The two-day capacity building programme has been designed to fill the performance gaps identified during the 2012 Functional Organisation Assessment Tools (FOAT) exercise.
The models spanned from procurement planning, local economic development plan preparation, participatory monitoring and evaluation through to mainstreaming cross-cutting issues like gender, climate change and HIV/AIDS interventions into annual action plans.
Mr Paschal Baylon Dere, the Lawra District Chief Executive (DCE), noted that perennially the Auditor General’s Report was awash with observations ranging from misapplication and misappropriation of funds to over-payment of contract sums.
He said it was surprising to note that most of the audit queries bordered on improper procurement practices and auditors had observed time without number that there was a disconnect between procurement plans and executed projects which often led to the misapplication of funds on unplanned activities.
“Similarly, I have observed that the poor publicity given to tender openings has foisted a perception that procurement processes are simply procedural, and are largely not fair,” the DCE said.
He said he had, therefore, informed management of the Assembly to give premium on the publicity of adverts and the opening of tenders on various platforms including print and electronic media and the Assembly’s social media platforms.
This, Mr Dere said, would help the public to observe the procurement processes and help disabuse the poor perception of public procurement in the public eye.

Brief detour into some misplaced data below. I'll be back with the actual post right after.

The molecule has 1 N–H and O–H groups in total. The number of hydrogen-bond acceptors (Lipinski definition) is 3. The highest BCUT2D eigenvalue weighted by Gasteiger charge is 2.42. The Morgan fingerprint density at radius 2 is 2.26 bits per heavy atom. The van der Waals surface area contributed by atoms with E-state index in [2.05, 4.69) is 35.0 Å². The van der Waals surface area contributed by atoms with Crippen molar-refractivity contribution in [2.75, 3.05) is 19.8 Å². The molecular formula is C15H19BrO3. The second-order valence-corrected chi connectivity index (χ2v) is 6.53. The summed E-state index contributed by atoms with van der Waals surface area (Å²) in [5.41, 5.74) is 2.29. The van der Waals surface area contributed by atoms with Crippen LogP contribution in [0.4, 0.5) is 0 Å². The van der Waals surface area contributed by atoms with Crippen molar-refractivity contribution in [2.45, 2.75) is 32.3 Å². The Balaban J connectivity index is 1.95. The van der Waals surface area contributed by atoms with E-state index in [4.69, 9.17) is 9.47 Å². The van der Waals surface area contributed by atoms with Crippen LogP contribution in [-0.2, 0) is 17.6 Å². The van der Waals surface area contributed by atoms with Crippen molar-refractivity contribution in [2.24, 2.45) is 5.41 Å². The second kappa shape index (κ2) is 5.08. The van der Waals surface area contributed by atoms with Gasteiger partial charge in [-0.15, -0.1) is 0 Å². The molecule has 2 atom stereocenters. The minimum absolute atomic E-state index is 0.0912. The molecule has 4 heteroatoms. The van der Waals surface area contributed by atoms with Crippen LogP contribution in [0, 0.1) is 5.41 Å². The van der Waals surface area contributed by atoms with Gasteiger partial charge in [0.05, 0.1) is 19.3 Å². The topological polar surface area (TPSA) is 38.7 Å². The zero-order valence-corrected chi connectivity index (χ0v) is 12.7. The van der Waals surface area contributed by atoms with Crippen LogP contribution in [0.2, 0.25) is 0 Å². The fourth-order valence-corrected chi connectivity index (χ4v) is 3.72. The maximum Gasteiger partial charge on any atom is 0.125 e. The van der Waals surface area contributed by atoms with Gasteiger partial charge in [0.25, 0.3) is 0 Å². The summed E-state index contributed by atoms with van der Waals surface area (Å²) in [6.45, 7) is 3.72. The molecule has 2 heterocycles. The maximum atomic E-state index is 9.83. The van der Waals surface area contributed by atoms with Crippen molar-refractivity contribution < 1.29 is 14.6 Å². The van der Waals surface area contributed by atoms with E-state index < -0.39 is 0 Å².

He noted with concern how citizens’ enthusiasm on the activities of the various Town and Area Councils was waning, and that their people were becoming disillusioned about the role of the sub-structures of the Assembly in solving their developmental challenges.
Mr Dere said that was not surprising because of the weak involvement of stakeholders at the grassroots in the planning, monitoring and evaluation phases.
“The perception has undoubtedly resulted in a disinterest among community members in monitoring the execution of government projects as part of their civic responsibility,” he said.
Mr Dere said he was, however, hopeful that the training would equip participants with workable skills that would be effective in rekindling the interest of the citizenry in the decentralisation drive.
Mr Mohammed Asaah, the Executive Director of Professional Alliance for Development Actions (PRADA), said the organisation was familiar with the challenges that most assemblies faced during the assessment because of its involvement in the process, hence it was well placed to facilitate the training process.
Dr Jonas Akudugu, a Senior Lecturer and Head of the Department of Community Development at the Wa Campus of the University for Development Studies, who took the participants through the local economic development plan preparation, said it was important for every district to have a local economic identity.
Source: GNA/News Ghana